This Velvet Ant, along with others, were observed clambering around on the stems and leaves of Common Sunflowers (Helianthus annuus) during a bug survey on the Rock Creek Confluence property. According to “Bug Eric” (Eric Eaton), “They find the sweet sticky secretions of the plant to their liking.” Velvet Ants, named for their hairy ant-like bodies, are actually more closely related to many wasps than ants. The females are wingless and the males are winged…and the females have a reputation for a very painful sting. Although cute and seemingly pettable, it’s best to look and not touch. As a group, velvet ant larvae are external parasites of the larvae and pupae of various insects, with this species targeting sand wasps in the genera Bembix and Microbembex.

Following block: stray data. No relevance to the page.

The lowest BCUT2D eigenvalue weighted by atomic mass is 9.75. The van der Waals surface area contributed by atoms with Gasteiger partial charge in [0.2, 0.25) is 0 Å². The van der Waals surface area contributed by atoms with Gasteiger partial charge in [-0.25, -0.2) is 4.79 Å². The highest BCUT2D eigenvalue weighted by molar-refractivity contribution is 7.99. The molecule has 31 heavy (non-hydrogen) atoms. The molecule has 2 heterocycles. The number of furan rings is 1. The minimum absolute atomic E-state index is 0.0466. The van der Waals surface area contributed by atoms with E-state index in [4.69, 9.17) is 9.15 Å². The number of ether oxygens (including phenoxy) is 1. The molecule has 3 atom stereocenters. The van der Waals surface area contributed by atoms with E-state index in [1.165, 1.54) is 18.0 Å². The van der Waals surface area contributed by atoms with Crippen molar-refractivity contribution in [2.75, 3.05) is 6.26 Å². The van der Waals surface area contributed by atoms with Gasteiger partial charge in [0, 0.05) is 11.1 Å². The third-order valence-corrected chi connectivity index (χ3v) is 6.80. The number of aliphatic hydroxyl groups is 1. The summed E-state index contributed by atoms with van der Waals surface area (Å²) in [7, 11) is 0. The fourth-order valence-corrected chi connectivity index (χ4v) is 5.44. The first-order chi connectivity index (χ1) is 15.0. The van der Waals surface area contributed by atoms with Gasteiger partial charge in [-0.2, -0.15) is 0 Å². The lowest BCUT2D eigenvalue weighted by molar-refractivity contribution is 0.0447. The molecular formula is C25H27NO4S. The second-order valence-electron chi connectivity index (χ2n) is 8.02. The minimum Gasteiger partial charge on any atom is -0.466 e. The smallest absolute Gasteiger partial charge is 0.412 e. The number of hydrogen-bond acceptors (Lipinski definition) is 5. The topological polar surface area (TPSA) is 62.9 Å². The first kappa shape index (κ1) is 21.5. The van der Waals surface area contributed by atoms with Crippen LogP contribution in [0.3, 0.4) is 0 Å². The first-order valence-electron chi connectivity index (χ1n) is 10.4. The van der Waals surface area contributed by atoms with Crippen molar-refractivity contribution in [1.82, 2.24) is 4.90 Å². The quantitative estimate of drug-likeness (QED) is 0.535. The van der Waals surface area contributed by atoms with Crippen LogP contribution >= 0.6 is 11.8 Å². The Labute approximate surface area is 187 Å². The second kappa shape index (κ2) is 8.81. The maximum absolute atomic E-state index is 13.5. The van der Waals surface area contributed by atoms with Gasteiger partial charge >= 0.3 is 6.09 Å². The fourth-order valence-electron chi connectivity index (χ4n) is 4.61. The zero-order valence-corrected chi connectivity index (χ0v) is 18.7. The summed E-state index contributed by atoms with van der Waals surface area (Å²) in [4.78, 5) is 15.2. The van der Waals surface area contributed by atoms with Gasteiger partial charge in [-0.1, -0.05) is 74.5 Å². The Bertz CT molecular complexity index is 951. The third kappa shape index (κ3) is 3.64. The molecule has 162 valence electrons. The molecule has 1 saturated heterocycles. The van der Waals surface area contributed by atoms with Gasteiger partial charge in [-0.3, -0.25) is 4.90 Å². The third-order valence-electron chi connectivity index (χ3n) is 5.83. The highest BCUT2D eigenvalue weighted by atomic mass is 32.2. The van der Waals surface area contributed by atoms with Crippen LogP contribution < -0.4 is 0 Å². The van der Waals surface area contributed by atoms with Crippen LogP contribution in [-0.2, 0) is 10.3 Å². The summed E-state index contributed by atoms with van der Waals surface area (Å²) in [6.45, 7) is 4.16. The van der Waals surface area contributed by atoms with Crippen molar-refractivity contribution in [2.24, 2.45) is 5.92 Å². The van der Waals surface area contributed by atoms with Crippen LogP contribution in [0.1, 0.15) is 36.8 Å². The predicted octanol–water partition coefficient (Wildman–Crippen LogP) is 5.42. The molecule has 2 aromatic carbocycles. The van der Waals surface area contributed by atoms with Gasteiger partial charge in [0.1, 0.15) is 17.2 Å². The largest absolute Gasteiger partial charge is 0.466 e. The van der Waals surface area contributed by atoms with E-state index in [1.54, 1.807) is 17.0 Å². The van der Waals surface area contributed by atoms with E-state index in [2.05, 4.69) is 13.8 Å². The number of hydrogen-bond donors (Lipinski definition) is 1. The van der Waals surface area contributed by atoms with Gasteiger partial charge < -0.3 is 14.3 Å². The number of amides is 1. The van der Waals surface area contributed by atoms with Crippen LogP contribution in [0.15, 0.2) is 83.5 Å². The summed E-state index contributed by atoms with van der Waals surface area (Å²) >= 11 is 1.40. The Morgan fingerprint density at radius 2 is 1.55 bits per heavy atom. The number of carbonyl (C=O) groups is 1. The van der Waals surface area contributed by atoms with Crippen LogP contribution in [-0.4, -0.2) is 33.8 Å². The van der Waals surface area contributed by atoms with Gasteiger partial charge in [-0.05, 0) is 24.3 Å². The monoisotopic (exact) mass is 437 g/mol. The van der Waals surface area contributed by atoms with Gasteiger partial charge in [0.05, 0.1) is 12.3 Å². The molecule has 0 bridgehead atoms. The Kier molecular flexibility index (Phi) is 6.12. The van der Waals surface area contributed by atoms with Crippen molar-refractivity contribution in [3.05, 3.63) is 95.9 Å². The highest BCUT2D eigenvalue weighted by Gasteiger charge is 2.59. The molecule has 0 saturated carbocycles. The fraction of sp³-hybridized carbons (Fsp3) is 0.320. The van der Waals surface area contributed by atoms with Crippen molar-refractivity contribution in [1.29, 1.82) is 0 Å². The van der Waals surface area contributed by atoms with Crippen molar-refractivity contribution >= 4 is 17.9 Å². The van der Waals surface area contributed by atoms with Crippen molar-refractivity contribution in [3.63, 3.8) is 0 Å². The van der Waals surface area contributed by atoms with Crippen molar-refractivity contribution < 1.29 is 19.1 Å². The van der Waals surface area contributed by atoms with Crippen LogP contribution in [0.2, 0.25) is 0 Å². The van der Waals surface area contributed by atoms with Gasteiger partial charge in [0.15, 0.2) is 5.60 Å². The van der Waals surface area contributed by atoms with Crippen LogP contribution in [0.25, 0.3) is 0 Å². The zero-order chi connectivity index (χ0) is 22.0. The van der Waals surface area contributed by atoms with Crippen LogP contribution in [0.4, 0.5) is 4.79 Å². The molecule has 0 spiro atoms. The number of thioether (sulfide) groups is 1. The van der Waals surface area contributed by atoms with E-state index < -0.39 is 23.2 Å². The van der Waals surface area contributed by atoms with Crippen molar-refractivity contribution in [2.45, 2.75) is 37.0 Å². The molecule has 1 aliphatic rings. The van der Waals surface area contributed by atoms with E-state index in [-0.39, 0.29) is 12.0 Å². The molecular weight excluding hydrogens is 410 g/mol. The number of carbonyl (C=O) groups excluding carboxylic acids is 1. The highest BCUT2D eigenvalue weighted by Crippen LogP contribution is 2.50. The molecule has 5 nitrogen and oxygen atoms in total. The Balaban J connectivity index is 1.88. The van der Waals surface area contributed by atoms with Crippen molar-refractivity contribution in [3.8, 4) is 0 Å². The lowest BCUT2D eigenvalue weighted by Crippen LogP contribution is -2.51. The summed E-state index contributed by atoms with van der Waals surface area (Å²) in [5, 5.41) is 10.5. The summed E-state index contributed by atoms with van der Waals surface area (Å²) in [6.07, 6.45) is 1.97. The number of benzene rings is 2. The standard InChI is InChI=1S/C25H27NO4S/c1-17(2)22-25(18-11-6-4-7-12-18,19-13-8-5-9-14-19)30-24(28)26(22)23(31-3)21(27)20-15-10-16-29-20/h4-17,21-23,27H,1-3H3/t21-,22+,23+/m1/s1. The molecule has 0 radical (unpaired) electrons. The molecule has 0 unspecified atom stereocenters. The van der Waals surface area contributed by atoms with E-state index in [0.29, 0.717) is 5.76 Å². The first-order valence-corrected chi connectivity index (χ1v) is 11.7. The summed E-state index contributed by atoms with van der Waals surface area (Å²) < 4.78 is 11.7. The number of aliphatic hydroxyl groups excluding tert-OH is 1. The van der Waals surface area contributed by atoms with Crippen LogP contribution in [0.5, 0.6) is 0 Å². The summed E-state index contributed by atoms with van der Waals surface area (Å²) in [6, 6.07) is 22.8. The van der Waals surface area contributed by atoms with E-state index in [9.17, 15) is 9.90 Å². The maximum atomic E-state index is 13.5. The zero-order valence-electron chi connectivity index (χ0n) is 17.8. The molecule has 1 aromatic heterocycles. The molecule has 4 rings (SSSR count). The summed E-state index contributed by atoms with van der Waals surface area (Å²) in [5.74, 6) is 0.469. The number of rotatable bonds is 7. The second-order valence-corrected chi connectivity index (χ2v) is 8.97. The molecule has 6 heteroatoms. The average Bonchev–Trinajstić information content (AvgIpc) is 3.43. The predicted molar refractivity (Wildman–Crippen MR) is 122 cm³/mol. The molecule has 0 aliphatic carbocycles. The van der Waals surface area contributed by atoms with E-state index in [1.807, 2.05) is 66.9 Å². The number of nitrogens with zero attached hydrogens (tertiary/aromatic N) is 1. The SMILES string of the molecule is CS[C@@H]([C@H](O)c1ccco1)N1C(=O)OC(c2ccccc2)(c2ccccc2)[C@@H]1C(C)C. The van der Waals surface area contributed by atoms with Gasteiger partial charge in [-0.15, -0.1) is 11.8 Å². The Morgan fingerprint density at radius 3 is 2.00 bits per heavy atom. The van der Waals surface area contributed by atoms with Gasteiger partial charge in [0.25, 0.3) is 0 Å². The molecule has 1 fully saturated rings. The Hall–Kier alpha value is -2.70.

Size: 7 mm – 14 mm
Photo by: Glenn Marangelo on 9/10/22 near Clinton, MT